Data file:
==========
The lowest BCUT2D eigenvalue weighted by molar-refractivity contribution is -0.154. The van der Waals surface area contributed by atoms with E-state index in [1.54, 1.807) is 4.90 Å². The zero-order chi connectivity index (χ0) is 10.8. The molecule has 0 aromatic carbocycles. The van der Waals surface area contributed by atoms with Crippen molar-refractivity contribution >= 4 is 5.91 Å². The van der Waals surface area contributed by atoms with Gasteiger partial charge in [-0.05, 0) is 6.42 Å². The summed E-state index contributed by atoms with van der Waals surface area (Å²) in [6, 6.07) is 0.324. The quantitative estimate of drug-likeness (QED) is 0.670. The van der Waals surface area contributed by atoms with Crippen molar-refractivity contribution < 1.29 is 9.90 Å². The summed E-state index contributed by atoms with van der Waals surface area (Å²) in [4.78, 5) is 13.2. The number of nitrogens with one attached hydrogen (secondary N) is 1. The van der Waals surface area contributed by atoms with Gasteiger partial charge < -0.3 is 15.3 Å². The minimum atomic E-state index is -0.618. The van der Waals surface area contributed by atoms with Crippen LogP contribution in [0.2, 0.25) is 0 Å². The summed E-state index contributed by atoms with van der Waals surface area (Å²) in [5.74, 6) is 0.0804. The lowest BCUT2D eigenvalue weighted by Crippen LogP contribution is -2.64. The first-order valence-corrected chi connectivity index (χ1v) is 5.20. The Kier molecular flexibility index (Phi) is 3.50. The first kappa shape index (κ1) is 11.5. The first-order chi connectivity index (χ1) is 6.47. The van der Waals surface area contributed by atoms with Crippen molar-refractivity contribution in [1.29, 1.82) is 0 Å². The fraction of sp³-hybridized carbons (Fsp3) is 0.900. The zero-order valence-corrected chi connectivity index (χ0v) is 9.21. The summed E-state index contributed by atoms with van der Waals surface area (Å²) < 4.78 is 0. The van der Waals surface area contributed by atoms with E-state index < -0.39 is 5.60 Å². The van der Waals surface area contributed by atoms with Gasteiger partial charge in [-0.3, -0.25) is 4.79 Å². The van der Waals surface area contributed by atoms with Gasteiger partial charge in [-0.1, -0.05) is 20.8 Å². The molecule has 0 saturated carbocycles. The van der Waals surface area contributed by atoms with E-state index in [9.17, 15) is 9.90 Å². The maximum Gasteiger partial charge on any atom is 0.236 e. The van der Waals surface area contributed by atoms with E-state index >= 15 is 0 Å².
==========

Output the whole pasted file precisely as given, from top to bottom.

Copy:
The lowest BCUT2D eigenvalue weighted by molar-refractivity contribution is -0.154. The van der Waals surface area contributed by atoms with E-state index in [1.54, 1.807) is 4.90 Å². The zero-order chi connectivity index (χ0) is 10.8. The molecule has 0 aromatic carbocycles. The van der Waals surface area contributed by atoms with Crippen molar-refractivity contribution >= 4 is 5.91 Å². The van der Waals surface area contributed by atoms with Gasteiger partial charge in [-0.05, 0) is 6.42 Å². The summed E-state index contributed by atoms with van der Waals surface area (Å²) in [6, 6.07) is 0.324. The quantitative estimate of drug-likeness (QED) is 0.670. The van der Waals surface area contributed by atoms with Crippen molar-refractivity contribution < 1.29 is 9.90 Å². The summed E-state index contributed by atoms with van der Waals surface area (Å²) in [4.78, 5) is 13.2. The number of nitrogens with one attached hydrogen (secondary N) is 1. The van der Waals surface area contributed by atoms with Gasteiger partial charge < -0.3 is 15.3 Å². The minimum atomic E-state index is -0.618. The van der Waals surface area contributed by atoms with Crippen LogP contribution in [0.2, 0.25) is 0 Å². The summed E-state index contributed by atoms with van der Waals surface area (Å²) in [5.74, 6) is 0.0804. The lowest BCUT2D eigenvalue weighted by Crippen LogP contribution is -2.64. The first-order valence-corrected chi connectivity index (χ1v) is 5.20. The Kier molecular flexibility index (Phi) is 3.50. The first kappa shape index (κ1) is 11.5. The first-order chi connectivity index (χ1) is 6.47. The van der Waals surface area contributed by atoms with Crippen molar-refractivity contribution in [1.29, 1.82) is 0 Å². The fraction of sp³-hybridized carbons (Fsp3) is 0.900. The zero-order valence-corrected chi connectivity index (χ0v) is 9.21. The summed E-state index contributed by atoms with van der Waals surface area (Å²) < 4.78 is 0. The van der Waals surface area contributed by atoms with E-state index < -0.39 is 5.60 Å². The van der Waals surface area contributed by atoms with Gasteiger partial charge in [-0.3, -0.25) is 4.79 Å². The van der Waals surface area contributed by atoms with Gasteiger partial charge in [-0.1, -0.05) is 20.8 Å². The molecule has 0 saturated carbocycles. The van der Waals surface area contributed by atoms with E-state index in [9.17, 15) is 9.90 Å². The maximum Gasteiger partial charge on any atom is 0.236 e. The van der Waals surface area contributed by atoms with E-state index >= 15 is 0 Å².